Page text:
Communication demands are usually the leading factor that defines the efficiency of operations on a read/write shared memory emulation in the message-passing environment. In the quest for minimizing the communication demands, the algorithms proposed either require restrictions in the system or incur high computation demands. As a result, such solutions may be not suitable to be used in practice.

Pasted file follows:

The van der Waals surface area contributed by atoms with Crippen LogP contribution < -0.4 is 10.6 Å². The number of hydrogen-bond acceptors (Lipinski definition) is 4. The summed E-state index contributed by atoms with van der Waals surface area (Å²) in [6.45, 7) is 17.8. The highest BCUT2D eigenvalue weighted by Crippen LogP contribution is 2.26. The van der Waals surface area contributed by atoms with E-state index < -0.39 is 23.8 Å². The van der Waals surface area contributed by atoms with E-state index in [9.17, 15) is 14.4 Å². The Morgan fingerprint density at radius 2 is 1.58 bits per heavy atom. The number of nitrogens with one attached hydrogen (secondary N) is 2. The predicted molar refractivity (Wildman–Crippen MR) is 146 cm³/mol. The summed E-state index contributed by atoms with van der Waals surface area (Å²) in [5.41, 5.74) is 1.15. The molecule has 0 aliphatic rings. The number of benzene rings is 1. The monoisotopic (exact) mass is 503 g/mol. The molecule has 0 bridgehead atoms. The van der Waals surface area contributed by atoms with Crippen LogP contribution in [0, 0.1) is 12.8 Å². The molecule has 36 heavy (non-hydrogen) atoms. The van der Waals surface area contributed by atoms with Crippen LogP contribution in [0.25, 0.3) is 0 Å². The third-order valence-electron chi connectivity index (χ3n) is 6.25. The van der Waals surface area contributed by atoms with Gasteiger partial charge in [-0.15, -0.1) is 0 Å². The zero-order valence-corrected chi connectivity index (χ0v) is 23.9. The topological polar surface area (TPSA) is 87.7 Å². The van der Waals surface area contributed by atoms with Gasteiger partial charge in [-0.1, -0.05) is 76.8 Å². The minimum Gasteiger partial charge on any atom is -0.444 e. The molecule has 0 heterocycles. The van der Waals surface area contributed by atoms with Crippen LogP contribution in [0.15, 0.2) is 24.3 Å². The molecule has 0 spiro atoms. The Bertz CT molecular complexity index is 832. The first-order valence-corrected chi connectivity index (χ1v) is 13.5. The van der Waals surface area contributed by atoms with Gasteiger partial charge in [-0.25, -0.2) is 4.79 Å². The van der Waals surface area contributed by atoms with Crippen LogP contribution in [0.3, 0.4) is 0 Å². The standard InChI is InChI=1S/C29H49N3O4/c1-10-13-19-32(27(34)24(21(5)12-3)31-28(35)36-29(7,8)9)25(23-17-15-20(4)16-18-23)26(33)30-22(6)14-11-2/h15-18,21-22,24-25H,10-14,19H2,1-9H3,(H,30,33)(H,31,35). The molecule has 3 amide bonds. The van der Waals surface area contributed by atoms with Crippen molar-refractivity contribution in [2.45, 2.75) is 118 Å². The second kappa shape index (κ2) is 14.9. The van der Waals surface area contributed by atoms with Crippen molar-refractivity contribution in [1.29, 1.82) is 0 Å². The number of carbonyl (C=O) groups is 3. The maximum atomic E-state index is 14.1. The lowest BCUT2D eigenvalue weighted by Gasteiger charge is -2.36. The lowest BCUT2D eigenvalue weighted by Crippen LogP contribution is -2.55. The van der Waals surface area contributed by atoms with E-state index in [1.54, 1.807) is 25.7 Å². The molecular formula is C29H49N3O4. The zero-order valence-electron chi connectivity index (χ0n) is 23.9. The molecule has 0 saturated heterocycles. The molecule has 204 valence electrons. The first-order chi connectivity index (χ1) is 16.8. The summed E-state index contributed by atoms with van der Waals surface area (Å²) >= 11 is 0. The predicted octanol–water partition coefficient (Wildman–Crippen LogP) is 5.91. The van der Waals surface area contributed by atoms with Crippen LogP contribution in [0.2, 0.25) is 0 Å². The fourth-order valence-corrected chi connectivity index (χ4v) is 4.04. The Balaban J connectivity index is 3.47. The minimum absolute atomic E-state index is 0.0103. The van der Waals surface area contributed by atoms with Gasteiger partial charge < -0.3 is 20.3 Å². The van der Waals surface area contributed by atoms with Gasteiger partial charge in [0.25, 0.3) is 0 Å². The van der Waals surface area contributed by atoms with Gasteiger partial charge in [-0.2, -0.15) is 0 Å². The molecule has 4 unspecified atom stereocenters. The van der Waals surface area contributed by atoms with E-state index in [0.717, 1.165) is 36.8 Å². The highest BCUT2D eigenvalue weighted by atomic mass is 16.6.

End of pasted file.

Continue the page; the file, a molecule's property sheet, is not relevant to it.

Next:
In this paper we focus on the practicality of implementations of atomic read/write shared memory emulation in the message-passing environment. In particular we investigate implementations that reduce both communication and computation demands. We first examine the shortcomings of the best two (in terms of communication demands) known algorithms that implement atomic single-writer multiple-reader (SWMR) atomic memory. The algorithm ccFast proposed by A. Fernández et al., achieves optimal communication by allowing each operation to complete in one round trip, with light computation requirements. Unfortunately, it relies on strict limitations on the number of readers. On the other hand, algorithm OhSam, imposes no restrictions on the system, but provides operations that require one and a half communication rounds. In the light of these shortcomings, we present two algorithms that implement multi-speed operations with light computation, and without imposing any restriction on the system. In particular, algorithm ccHybrid adopts the fast (one-round) writes and makes clients to switch to a slow (two-round) mode whenever the system is congested. On the other hand, algorithm OhFast, pushes the responsibility of deciding for the speed switch to the servers. This allows the algorithm to utilize the fast operations, and the slow one-and-a-half-rounds operations of the algorithm presented by T. Hadjistasi et al., whenever is necessary. We prove that both new algorithms preserve atomicity. To evaluate the new algorithms we implement five different atomic memory algorithms in the NS3 simulator, and we compare their performance in terms of operation latency, and ratio of slow over fast operations performed. We test the algorithms over different: (i) topologies, and (ii) operation loads. Our results support that the newly presented algorithms increase the practicality of atomic read/write atomic shared memory implementations in the message-passing, asynchronous environment.